Public safety operators face several trends and challenges that pull them in different directions. They need to keep their customers, the public safety organisations, happy. But this is only one of the challenges...
Public safety operators are under pressure from their governments and taxpayers to be more efficient in their work.
On the other hand, emergency services want to make greater use of applications, which means moving towards broadband data. Broadband services (4G/5G) can make it easier and more efficient to manage units and resources in the field. The major needs here are allocation of tasks to units and efficient communication, both between units and the control room and between units.
Using 4G/5G, it is possible for example to send video from the incident scene to the control room, allowing better decision making.
We’ll also see public safety agencies sharing more information and communicating more frequently than ever before, both between themselves and also with the public.
All this leads to the ever-increasing need for
- new applications
- new features
- new devices and support for those new devices
- new, innovative ways to use existing services.
Yet, at the same time, public safety organizations don’t want to lose the high availability, excellent reliability and uncompromised security of their tried and trusted, mission-critical communications system.
Although keen to meet these needs, public safety operators also need to be confident that any evolution they undertake will be cost-effective.
- Any evolution has to make the best use of scarce site space
- Running costs must be kept in check
- Previous investments must not simply be abandoned.
This means that operators are on the lookout for solutions that can help bridge the gap between existing narrowband networks and future broadband solutions.
Smoother is safer
For public safety operators, it’s typical to adopt the hybrid approach: provide the existing mission-critical voice and data services in one network and broadband data services in another. This is smooth evolution and the safest way, as public safety users simply cannot have interruptions to their services.
Modern mobile networks are built using simple building blocks – radio coverage is achieved with base stations located all over the country, together with a far lower number of switches and servers where most of the intelligence lies. Typically, different base stations – TETRA and 4G/5G base stations for example – can share the same site space but nothing else.
And this creates additional demands for operators: how can they manage these two technologies at the same time?
The two-in-one approach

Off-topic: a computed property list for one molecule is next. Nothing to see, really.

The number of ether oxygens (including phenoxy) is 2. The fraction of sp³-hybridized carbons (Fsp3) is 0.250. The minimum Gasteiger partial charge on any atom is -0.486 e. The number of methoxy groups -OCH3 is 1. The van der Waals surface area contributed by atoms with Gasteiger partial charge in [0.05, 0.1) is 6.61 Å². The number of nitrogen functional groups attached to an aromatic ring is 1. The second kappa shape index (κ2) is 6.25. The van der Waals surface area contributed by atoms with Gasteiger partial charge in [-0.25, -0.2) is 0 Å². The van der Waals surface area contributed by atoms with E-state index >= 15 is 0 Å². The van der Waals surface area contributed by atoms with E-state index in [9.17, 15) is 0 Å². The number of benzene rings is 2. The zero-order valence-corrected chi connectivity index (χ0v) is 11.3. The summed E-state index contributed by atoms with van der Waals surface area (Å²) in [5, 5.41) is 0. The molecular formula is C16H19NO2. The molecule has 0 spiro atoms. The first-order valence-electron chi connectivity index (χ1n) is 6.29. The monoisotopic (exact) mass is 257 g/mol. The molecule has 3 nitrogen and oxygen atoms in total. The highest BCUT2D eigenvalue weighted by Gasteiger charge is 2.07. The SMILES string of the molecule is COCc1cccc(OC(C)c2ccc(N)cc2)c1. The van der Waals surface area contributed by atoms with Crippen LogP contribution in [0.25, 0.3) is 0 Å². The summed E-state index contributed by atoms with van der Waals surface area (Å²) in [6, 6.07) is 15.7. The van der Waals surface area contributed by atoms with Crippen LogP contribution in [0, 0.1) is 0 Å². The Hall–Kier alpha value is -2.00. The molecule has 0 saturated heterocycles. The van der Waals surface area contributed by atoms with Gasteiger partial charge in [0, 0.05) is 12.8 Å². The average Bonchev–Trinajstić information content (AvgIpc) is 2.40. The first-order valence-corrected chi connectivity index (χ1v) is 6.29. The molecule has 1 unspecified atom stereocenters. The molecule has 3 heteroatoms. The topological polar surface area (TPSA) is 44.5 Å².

Operators and network owners can have several approaches to the use of parallel technologies. For example, they might buy the services from mobile operators or let end-users buy it. This creates questions about service levels, priorities and security.
One way to solve all these challenges is to use a hybrid base station, which can support two technologies, for example TETRA and 4G/5G. This can save on maintenance, power consumption and site space, cutting the overall operating costs of the network.
The good news is that there is now a base station that combines both technologies: the TB4 hybrid base station from Airbus. It uses the Nokia AirScale 5G platform and Airbus TETRA and offers the smoothest evolution to mobile broadband. The AirScale platform is also designed for high energy efficiency, making it easier to cut operating costs.
Designed to save site space, each TB4 system module can support up to three TETRA base stations and up to 48 4G/5G cells. The system module acts as a baseband hotel and can be separated from the radio units by several kilometers.
Flexibility is another watchword of the TB4, which offers several options for implementing the site:
- One option is to use an existing indoor cabinet, with all the units inside it.
- The digital unit can also be housed either indoors or outdoors, with the radios outdoors, closer to the antenna.
- There are also numerous vertical and horizontal mounting options for the system module and radio units.
The TB4 hybrid base station is also backwards compatible with any existing Airbus TB3-series base stations there may be on the sites.
Although the move to broadband can be a challenge, the hybrid TB4 makes things much easier with its two-in-one approach.
Learn more about hybrid solutions – watch this expert interview of Markus Kolland from Airbus. In the interview, he explains the revolutionary thinking behind the development of the TB4 hybrid base station.